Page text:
I found that my latest reading of Numbers 32 was different from some of my previous readings, and I mean as an adult. During my previous readings, I somewhat identified with Reuben and Gad because I myself was a lone-ranger Christian. Even though I went to church and a small group in the past, I recoiled from Christian community, since I had a hard time fitting into social settings, plus I felt more at ease when I was reading the Bible by myself. Part of this was my Asperger’s, and part of it was my religious heritage, for I came from a family and associated with people who felt disconnected from church and decided to avoid the trap of organized religion by reading the Bible on their own, or with their families. And that was considered to be all right. It was mainly when I entered evangelicalism that I heard that it was not all right (though even evangelicalism had stories of people finding God alone in their hotel rooms as they read a Gideon’s Bible, or similar occurrences).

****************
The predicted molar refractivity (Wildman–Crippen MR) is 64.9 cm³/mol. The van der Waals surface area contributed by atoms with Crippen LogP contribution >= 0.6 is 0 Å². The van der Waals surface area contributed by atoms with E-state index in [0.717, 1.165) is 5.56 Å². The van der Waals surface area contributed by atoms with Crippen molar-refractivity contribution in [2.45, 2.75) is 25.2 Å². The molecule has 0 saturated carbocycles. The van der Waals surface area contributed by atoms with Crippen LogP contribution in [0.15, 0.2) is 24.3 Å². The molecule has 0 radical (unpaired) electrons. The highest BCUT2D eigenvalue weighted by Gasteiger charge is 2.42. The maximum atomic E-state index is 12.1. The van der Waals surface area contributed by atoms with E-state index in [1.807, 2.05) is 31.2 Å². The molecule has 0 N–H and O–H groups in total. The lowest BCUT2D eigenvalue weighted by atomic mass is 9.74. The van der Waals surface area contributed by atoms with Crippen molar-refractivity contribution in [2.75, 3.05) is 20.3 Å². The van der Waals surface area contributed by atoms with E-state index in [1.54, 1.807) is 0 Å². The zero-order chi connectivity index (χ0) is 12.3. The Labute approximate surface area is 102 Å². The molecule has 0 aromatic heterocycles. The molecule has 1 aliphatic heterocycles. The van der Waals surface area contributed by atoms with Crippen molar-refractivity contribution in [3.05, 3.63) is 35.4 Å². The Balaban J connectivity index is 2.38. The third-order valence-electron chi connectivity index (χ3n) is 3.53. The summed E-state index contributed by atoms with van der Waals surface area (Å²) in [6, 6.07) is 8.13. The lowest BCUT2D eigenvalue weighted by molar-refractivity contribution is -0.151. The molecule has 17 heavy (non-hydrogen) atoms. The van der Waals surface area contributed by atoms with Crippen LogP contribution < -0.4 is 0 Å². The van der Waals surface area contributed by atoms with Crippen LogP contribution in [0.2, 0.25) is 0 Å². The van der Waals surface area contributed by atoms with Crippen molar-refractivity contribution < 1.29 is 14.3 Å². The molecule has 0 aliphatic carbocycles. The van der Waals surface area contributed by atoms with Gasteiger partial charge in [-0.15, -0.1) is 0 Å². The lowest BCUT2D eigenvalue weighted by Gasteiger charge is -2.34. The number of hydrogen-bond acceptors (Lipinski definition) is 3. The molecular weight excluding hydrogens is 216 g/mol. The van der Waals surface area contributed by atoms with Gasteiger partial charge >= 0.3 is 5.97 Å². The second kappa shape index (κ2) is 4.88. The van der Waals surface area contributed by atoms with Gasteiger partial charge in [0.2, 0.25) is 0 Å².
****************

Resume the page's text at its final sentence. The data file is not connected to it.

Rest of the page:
But, this time around, when I read Numbers 32, I felt sad, especially by v 22, in which Moses tells Reuben and Gad that, after they fight the Conquest, they will be exempt from their obligations to the LORD and to Israel. Moses may have meant that they didn’t have to fight the Conquest anymore, but perhaps he meant that Reuben and Gad didn’t have to serve the larger body of Israel at all after the Conquest, if they chose not to do so. (And Judges 5:16-17 may suggest that Reuben didn’t feel an obligation to Israel after the Conquest and sat out of Israel’s war against Sisera.) For some reason, it saddens me that Reuben felt so disconnected from the rest of Israel—-as if it could care less about what happened to the LORD’s people.